Mission High School junior Robert Ramirez stretches his tape measure through the small village of LEGO buildings as an elementary student marks the distance at Alton Memorial Junior High School last week.

They tape the corresponding information onto a board where a young pilot, using trial and error, programs directions into a laptop that moves a wheeled robot along a track.

It’s not going well, at first.

Multiple engines inside the bot are getting confused with the corresponding commands. But after each error, Ramirez asks the students a few questions and shortly after, the younger programmers gets their bot closer and closer to the blue guideline below.

Ramirez, a captain for the more-advanced FIRST Robotics Competition team, is one of the program mentors for the elementary-level FIRST LEGO League Jr. team.

“It scaffolds from K-12,” science teacher and advisor Sammy Rivera said about the teams, which feed information to each other. “So as the students start learning and experiencing one level and move on to the next, those students give back.”

Rivera said he’s more of a facilitator than a coach.

“We just guide them, and we lay out our directives … and the kids kind of self-implement their process,” he said. “And it’s neat once you take a step back and watch the whole thing.”

The system has worked well for their program. Both Mission FLL and FLL Jr. teams will be joining FTC teams in Sharyland High and Early College High School in Harlingen to represent the Rio Grande Valley at the world championships in Houston this week.

Rivera said their program began in 2012 as a migrant-student initiative. They started competing at the University of Texas-Pan American’s HESTEC in 2013. The next year, they decided to offer robotics to gifted and talented students.

Mission students Damian Luna, Sebastian Luna, Esteban Reyna and coach Sammy Rivera look on at a representation of the human body. A component of the upcoming robotics competition is to find a solution for ensuring the health of astronauts in space. Small robots trace the lines of the figure simulating nanobots inside the body. (Daniel A. Flores | [email protected])

During the 2013-14 school year, they participated in the National Science Bowl, won the regional contest and advanced to Washington, D.C. He said those initial two years provided students and sponsors the confidence to enter ‘bigger and better competitions,” he said. “So we jumped into FIRST.”

Math teacher and advisor Robert Granados said education wasn’t focused on allowing students to experiment with various career paths when he was in school.

“Back then, it was more like you explore after you graduate and ask questions afterwards,” he said. But in this program, students can not only explore different aspects of STEM, but other aspects required in the contest, like marketing, promotion and design.

And perhaps most importantly, sponsors and students talk about the importance of communication skills, which are required throughout the curriculum by way of teamwork and providing and receiving instruction from student mentors within the “peer-to-peer interaction,” as Granados called it.

“One thing that lacks with some students when they graduate is that they’re book smart, but their social skill aren’t really there,” he said. “The good thing with this is that they get to practice this and perfect it as they get older.”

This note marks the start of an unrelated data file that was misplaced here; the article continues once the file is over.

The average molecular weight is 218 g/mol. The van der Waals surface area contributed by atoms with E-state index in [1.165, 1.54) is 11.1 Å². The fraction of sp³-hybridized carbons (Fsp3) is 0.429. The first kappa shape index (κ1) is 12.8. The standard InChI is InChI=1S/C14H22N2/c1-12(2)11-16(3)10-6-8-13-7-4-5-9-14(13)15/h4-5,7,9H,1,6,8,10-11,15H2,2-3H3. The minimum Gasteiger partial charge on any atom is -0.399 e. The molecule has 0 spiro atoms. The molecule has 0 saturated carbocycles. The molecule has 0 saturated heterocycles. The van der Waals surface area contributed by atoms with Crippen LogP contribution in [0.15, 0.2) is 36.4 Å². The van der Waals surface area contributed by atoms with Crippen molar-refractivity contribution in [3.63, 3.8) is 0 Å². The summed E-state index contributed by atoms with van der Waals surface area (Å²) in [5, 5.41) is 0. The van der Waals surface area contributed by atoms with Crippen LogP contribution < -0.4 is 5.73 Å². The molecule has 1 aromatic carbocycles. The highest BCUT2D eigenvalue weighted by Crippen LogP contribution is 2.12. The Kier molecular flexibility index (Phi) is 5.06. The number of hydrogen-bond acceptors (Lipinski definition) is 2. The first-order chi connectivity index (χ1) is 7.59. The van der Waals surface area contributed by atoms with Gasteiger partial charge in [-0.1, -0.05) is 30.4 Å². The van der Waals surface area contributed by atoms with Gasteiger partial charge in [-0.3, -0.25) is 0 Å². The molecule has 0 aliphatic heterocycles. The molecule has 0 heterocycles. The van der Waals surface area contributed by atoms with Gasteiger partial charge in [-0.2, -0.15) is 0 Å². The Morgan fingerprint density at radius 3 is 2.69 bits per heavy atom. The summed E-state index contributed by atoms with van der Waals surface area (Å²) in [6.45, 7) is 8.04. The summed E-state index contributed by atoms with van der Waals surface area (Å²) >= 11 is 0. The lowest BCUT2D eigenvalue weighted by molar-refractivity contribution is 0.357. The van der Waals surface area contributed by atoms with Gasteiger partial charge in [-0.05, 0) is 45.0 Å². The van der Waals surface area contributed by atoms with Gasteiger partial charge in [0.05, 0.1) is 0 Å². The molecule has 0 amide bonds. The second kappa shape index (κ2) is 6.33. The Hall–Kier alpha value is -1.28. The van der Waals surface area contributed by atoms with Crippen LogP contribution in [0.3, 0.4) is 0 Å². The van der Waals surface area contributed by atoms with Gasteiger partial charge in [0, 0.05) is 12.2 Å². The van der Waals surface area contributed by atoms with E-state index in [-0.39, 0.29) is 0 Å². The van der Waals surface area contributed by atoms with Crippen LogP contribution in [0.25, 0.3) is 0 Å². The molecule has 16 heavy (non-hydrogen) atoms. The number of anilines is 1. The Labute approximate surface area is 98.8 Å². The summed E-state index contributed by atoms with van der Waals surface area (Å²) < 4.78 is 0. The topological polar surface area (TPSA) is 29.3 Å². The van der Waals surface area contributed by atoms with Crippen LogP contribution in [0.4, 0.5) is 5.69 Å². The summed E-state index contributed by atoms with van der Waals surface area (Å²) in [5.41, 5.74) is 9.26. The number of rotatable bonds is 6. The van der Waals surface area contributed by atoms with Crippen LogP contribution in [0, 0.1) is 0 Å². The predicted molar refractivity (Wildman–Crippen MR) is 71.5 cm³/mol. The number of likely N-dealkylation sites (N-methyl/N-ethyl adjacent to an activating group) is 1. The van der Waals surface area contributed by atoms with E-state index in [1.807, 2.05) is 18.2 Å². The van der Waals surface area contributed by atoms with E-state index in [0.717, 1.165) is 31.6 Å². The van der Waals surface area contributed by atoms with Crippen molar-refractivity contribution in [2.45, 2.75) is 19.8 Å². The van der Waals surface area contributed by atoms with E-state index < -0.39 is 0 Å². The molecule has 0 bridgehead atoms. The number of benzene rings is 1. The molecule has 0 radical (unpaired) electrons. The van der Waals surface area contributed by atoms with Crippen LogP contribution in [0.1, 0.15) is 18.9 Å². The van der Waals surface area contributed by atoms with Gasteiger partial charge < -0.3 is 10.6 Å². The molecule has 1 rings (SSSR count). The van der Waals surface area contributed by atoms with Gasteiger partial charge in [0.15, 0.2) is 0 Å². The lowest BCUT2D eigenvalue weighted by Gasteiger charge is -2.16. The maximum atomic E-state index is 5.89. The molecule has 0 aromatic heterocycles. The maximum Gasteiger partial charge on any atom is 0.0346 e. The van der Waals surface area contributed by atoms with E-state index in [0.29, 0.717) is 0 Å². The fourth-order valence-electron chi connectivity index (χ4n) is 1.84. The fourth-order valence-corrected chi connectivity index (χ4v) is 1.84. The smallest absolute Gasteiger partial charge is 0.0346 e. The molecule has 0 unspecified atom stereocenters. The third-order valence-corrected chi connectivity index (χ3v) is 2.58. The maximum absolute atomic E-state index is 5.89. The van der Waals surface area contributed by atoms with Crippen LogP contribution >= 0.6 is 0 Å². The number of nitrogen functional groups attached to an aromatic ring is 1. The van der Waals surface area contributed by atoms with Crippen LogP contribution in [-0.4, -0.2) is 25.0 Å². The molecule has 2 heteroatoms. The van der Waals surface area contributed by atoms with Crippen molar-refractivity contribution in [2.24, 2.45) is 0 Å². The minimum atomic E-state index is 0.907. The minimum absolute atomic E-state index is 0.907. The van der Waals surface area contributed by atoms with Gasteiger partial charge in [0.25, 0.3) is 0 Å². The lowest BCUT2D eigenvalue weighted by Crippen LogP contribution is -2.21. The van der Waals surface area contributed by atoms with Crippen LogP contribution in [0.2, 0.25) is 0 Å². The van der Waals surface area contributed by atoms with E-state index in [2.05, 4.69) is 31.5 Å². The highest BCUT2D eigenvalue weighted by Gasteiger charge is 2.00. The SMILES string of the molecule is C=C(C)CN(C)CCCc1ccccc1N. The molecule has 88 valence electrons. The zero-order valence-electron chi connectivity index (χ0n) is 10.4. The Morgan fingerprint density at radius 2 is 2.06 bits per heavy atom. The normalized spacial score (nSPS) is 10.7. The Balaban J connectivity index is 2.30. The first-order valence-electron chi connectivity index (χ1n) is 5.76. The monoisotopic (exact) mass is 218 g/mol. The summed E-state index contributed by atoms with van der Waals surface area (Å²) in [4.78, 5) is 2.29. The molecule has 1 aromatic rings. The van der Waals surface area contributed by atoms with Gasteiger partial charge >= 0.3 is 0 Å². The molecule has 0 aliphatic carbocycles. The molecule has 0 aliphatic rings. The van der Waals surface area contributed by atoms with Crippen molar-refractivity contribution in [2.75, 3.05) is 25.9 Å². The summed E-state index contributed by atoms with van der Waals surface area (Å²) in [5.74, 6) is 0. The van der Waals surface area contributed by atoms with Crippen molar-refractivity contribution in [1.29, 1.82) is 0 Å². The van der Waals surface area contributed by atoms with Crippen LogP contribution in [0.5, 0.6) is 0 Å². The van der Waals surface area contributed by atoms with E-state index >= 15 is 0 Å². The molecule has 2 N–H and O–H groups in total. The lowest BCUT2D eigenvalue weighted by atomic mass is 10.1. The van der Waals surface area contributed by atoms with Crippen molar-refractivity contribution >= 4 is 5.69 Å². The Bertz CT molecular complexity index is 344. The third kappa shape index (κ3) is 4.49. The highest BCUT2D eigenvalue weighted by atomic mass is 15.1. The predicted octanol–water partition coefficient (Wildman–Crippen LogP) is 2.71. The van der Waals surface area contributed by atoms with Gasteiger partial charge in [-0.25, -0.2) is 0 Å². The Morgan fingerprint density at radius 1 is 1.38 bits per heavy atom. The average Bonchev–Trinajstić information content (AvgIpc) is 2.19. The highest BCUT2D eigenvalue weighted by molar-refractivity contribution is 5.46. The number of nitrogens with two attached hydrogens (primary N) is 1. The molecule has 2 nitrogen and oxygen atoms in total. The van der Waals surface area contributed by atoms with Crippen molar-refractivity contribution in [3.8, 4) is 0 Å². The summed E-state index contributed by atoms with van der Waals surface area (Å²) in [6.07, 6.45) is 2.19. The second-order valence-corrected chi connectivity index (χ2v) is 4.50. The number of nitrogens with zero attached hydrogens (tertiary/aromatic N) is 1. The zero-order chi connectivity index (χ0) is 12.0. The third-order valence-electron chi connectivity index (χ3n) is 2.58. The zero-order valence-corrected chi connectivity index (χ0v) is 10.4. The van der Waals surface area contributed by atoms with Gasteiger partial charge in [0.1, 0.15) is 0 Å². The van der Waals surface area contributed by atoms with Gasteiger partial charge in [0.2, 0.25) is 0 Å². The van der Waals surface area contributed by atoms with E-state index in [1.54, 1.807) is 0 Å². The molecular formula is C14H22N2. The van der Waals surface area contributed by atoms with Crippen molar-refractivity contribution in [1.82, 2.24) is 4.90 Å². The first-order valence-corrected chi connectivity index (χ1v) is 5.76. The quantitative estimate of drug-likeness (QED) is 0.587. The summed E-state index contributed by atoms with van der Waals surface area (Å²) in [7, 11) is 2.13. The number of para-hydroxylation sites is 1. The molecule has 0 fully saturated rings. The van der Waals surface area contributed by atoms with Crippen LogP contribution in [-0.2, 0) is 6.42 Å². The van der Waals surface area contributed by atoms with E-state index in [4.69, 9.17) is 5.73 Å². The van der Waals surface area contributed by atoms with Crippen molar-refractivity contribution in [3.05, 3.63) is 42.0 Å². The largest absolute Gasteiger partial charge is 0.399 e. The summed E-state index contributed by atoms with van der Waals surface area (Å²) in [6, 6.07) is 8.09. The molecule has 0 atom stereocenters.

Rivera said they initially went through “growing pains” with recruitment and funding, but districts are now seeing the benefits.

“Now, it’s catching fire,” he said. “Now that people have seen this … over a seven-year course, we’ve started to establish something.

“Now, you see people starting to replicate that.”

One key to their success, he said, is that they’ve “evolved not only vertically but horizontal,” with robotics offered to all levels of K-12 and through collaboration with feeder schools.

He said their goal is to grow the programs districtwide with teams at all 14 elementary schools throughout Mission.

Students in the program speak about their connection with each other not as members of an afterschool club, but like a family — a family with lofty expectations.

“It kind of places a sense of accomplishment on you seeing what the people before you have done,” Abrianna Garcia, 13, said of the success of the program. “And it sets guidelines for what you want to do. It makes you want to achieve higher standards.”

Knowing your teammates will graduate to the next level of robotics creates opportunities for others.

“We have to step up,” said eighth-grader Mia Adame.

Students said learning from their older colleagues is beneficial because of their first-hand experience.

The program “created an open atmosphere where we can create anything we want with the mindset that we have,” said FLL captain Esteban Reyna, 11. “What we do, that type of inspiration, gave us the power to create this.

“We made our robot, and we’re ready to give our inspiration to the little ones.”

This mentality is what they hope to instill, said Granados — to “pass on the torch to someone else and say that there’s more to life than just winning.”

Rivera said he realized his passion for robotics grew as he watched his students grow through the levels and roles of the program.

“Hopefully, the goal is to have them give back and realize how much of robotics played a role in structuring their life for the future,” he said. “The robot brings us together, but we experience so many other things together.

“Some of these students really need that support system. We’re all there for each other.”